After the interval, as Kenneth Tynan said of the Broadway premiere Gypsy in 1959, the show tails off into mere brilliance. Bean’s update is set in Brighton in 1963, but it preserves the shape and dynamic of the Goldoni and, for once, the literal translation (by Francesca Manfrin) from the Italian is prominently credited in text and programme alike.
I am astounded by James Corden as the sacked skiffle player, Francis Henshall, who finds himself stretched between two sets of duties while pining for a good meal, even though all Whatsonstage.com Awards performance regulars will know how brilliant he is at bouncing off an audience as both compere and comic.
The climactic banquet served to different offstage dinner parties while Truffaldino, the harlequin, snaffles his own grub from their menus is a legendary scene in commedia dell’arte. Bean and director Nicholas Hytner take us inside the Cricketers Arms (that glorious snug pub that features in Graham Greene’s Brighton Rock) where a snooty head waiter (David Benson) and his decrepit sidekick, Alfie (played with a stricken, lugubrious terror by Tom Edden), serve up a treat of verbal hilarity and physical farce.
“A la carte?” “No, they’re going to eat in doors,” is typical of the quick-fire banter, but the great secret of Hytner’s success is the care and deliberation of the playing, so that the explosive side-effects – poor old Alfie knocked down the stairs, or flattened by an opening door, or Corden fighting his own other self and slamming himself in the face with a dustbin lid – stand out in point-making relief.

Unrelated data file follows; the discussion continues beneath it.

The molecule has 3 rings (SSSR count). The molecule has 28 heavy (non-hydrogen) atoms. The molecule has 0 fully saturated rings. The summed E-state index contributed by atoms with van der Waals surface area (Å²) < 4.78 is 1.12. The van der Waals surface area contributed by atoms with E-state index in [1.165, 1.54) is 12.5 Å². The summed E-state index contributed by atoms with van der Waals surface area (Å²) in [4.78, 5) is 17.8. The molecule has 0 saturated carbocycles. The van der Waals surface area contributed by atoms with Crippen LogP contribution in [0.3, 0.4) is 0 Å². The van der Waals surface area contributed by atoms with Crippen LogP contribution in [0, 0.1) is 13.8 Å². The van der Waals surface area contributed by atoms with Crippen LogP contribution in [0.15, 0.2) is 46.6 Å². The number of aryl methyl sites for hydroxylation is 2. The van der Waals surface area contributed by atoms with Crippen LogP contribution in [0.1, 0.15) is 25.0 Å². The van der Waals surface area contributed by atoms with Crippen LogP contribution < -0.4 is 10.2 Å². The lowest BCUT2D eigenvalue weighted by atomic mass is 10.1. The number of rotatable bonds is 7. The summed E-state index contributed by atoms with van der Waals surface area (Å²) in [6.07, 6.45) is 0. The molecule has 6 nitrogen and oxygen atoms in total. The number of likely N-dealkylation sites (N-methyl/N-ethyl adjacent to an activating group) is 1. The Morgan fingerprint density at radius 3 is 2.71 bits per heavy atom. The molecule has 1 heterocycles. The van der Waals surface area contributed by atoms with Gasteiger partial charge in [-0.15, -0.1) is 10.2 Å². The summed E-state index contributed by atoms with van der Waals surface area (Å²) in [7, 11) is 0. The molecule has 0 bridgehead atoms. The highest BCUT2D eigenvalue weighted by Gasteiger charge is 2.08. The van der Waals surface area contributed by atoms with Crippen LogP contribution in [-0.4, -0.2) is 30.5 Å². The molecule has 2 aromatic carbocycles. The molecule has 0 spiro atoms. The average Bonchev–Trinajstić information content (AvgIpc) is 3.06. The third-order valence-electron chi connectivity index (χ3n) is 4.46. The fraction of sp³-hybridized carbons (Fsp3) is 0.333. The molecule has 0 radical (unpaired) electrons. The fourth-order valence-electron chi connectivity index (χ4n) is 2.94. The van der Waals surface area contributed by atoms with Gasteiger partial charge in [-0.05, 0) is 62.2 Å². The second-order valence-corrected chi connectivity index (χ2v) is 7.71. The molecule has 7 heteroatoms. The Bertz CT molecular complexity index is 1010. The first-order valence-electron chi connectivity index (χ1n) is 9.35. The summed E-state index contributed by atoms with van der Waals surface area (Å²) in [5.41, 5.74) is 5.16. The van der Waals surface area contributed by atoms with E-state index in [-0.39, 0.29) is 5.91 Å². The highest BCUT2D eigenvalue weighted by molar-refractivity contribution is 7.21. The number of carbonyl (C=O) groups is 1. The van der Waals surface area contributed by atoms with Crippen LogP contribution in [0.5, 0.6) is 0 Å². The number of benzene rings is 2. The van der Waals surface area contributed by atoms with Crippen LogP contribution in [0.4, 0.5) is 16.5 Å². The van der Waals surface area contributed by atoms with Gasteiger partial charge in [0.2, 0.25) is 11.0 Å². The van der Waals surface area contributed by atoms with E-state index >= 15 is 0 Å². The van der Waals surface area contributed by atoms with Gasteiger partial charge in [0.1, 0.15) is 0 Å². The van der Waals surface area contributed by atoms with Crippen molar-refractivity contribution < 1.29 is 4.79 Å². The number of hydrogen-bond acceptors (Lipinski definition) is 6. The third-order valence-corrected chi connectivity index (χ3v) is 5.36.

It’s a sheer pleasure, in fact, to savour the utter avoidance of some sort of chaotic mess. The plot is complicated enough as it is, with Corden signed up by Oliver Chris’s fantastic public school twit of a murderer and his own victim’s twin sister, Rachel Crabbe, who’s disguised as her own resurrected brother; in this role, Jemima Rooper is beyond brilliant as a mooching Ringo Starr lookalike with a nasty scowl gradually invaded by a melting smile.
You laugh less later, but the plot is strictly adhered to as Corden adopts a third persona of an Irish suitor and finds his way through the mayhem to a reconciliation with his own disgruntled Dolly (beautifully done by Suzie Toase) and the Cockney crime merchants (Fred Ridgeway, Trevor Laird, and Martyn Ellis as a bent lawyer speaking in tortured Latin tags) join in the fun.
For as long as Corden can stay in the production, this is certain to become one of the biggest hits in the National’s history. It’s beguilingly designed by Mark Thompson as a love letter to Brighton, and punctuated with front cloth comedy turns by the cast themselves in cahoots with a splendid skiffle band which opens the second act with a wonderful new pastiche Beatles song.